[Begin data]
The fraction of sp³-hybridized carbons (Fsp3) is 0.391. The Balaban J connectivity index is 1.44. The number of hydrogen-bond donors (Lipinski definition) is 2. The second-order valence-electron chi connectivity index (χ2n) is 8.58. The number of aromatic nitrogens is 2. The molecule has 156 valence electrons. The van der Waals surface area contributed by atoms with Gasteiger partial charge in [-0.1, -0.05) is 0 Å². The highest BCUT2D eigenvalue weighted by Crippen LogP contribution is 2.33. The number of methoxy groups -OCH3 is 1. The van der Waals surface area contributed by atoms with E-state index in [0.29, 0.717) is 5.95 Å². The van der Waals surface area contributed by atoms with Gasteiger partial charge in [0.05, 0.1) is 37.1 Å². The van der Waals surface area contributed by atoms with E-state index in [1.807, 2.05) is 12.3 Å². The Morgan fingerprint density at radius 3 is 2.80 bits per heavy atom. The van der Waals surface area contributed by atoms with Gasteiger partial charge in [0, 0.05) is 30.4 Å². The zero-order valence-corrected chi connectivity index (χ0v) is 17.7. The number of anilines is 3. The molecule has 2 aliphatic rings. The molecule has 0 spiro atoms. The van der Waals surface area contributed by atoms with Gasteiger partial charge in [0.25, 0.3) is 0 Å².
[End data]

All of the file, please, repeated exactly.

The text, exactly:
The fraction of sp³-hybridized carbons (Fsp3) is 0.391. The Balaban J connectivity index is 1.44. The number of hydrogen-bond donors (Lipinski definition) is 2. The second-order valence-electron chi connectivity index (χ2n) is 8.58. The number of aromatic nitrogens is 2. The molecule has 156 valence electrons. The van der Waals surface area contributed by atoms with Gasteiger partial charge in [-0.1, -0.05) is 0 Å². The highest BCUT2D eigenvalue weighted by Crippen LogP contribution is 2.33. The number of methoxy groups -OCH3 is 1. The van der Waals surface area contributed by atoms with E-state index in [0.29, 0.717) is 5.95 Å². The van der Waals surface area contributed by atoms with Gasteiger partial charge in [0.05, 0.1) is 37.1 Å². The van der Waals surface area contributed by atoms with E-state index in [1.807, 2.05) is 12.3 Å². The Morgan fingerprint density at radius 3 is 2.80 bits per heavy atom. The van der Waals surface area contributed by atoms with Gasteiger partial charge in [0, 0.05) is 30.4 Å². The zero-order valence-corrected chi connectivity index (χ0v) is 17.7. The number of anilines is 3. The molecule has 2 aliphatic rings. The molecule has 0 spiro atoms. The van der Waals surface area contributed by atoms with Gasteiger partial charge in [0.25, 0.3) is 0 Å².